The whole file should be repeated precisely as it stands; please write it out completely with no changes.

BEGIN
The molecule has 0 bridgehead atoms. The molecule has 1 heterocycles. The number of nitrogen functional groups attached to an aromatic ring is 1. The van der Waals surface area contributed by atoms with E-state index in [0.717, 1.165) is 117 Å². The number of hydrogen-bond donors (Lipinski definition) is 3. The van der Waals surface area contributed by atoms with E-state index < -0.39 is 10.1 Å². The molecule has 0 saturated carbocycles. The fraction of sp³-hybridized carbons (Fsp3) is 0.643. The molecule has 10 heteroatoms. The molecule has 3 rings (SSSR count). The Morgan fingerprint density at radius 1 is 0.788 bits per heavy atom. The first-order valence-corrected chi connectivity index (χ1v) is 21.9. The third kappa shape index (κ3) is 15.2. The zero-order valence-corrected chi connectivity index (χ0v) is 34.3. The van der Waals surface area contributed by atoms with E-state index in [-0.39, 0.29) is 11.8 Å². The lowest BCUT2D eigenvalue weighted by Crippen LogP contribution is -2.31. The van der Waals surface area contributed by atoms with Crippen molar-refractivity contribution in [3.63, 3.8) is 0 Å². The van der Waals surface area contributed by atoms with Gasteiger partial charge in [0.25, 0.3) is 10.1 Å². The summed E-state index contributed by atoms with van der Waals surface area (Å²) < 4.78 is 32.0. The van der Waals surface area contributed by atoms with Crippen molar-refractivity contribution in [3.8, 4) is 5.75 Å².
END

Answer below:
The molecule has 0 bridgehead atoms. The molecule has 1 heterocycles. The number of nitrogen functional groups attached to an aromatic ring is 1. The van der Waals surface area contributed by atoms with E-state index in [0.717, 1.165) is 117 Å². The number of hydrogen-bond donors (Lipinski definition) is 3. The van der Waals surface area contributed by atoms with E-state index < -0.39 is 10.1 Å². The molecule has 0 saturated carbocycles. The fraction of sp³-hybridized carbons (Fsp3) is 0.643. The molecule has 10 heteroatoms. The molecule has 3 rings (SSSR count). The Morgan fingerprint density at radius 1 is 0.788 bits per heavy atom. The first-order valence-corrected chi connectivity index (χ1v) is 21.9. The third kappa shape index (κ3) is 15.2. The zero-order valence-corrected chi connectivity index (χ0v) is 34.3. The van der Waals surface area contributed by atoms with E-state index in [-0.39, 0.29) is 11.8 Å². The lowest BCUT2D eigenvalue weighted by Crippen LogP contribution is -2.31. The van der Waals surface area contributed by atoms with Crippen molar-refractivity contribution in [3.63, 3.8) is 0 Å². The van der Waals surface area contributed by atoms with Gasteiger partial charge in [0.25, 0.3) is 10.1 Å². The summed E-state index contributed by atoms with van der Waals surface area (Å²) < 4.78 is 32.0. The van der Waals surface area contributed by atoms with Crippen molar-refractivity contribution in [3.8, 4) is 5.75 Å².